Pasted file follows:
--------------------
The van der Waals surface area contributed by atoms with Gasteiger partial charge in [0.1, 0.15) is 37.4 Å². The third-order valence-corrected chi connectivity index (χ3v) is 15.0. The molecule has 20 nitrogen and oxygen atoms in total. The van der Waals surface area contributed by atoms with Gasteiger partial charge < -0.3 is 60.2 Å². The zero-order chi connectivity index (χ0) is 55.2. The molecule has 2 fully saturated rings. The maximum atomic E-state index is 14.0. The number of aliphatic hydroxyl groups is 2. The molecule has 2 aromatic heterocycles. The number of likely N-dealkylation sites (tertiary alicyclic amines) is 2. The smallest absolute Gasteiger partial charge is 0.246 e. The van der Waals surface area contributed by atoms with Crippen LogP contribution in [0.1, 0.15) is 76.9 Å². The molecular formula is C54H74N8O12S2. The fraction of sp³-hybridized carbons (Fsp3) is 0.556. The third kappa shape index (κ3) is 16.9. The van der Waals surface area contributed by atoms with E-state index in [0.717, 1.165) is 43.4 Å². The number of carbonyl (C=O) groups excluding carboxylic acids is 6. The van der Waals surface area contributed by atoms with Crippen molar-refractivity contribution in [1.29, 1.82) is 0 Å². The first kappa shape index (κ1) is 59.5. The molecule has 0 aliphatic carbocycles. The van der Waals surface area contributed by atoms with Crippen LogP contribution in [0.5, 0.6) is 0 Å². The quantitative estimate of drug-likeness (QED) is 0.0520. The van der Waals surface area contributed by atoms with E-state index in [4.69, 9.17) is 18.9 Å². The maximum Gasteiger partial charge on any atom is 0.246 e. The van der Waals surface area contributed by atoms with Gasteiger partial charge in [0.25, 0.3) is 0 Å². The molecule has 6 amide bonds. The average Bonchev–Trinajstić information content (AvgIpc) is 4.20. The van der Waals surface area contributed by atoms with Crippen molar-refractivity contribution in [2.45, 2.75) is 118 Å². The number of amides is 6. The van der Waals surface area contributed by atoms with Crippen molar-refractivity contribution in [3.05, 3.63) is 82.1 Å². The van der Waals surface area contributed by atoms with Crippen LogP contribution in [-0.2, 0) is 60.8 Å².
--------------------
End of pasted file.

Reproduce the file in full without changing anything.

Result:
The van der Waals surface area contributed by atoms with Gasteiger partial charge in [0.1, 0.15) is 37.4 Å². The third-order valence-corrected chi connectivity index (χ3v) is 15.0. The molecule has 20 nitrogen and oxygen atoms in total. The van der Waals surface area contributed by atoms with Gasteiger partial charge < -0.3 is 60.2 Å². The zero-order chi connectivity index (χ0) is 55.2. The molecule has 2 fully saturated rings. The maximum atomic E-state index is 14.0. The number of aliphatic hydroxyl groups is 2. The molecule has 2 aromatic heterocycles. The number of likely N-dealkylation sites (tertiary alicyclic amines) is 2. The smallest absolute Gasteiger partial charge is 0.246 e. The van der Waals surface area contributed by atoms with Crippen LogP contribution in [0.1, 0.15) is 76.9 Å². The molecular formula is C54H74N8O12S2. The fraction of sp³-hybridized carbons (Fsp3) is 0.556. The third kappa shape index (κ3) is 16.9. The van der Waals surface area contributed by atoms with E-state index in [0.717, 1.165) is 43.4 Å². The number of carbonyl (C=O) groups excluding carboxylic acids is 6. The van der Waals surface area contributed by atoms with Crippen molar-refractivity contribution in [1.29, 1.82) is 0 Å². The first kappa shape index (κ1) is 59.5. The molecule has 0 aliphatic carbocycles. The van der Waals surface area contributed by atoms with Crippen LogP contribution in [0.5, 0.6) is 0 Å². The quantitative estimate of drug-likeness (QED) is 0.0520. The van der Waals surface area contributed by atoms with E-state index in [4.69, 9.17) is 18.9 Å². The maximum Gasteiger partial charge on any atom is 0.246 e. The van der Waals surface area contributed by atoms with Gasteiger partial charge in [0.25, 0.3) is 0 Å². The molecule has 6 amide bonds. The average Bonchev–Trinajstić information content (AvgIpc) is 4.20. The van der Waals surface area contributed by atoms with Crippen molar-refractivity contribution in [2.45, 2.75) is 118 Å². The number of amides is 6. The van der Waals surface area contributed by atoms with Crippen molar-refractivity contribution in [3.05, 3.63) is 82.1 Å². The van der Waals surface area contributed by atoms with Crippen LogP contribution in [-0.2, 0) is 60.8 Å².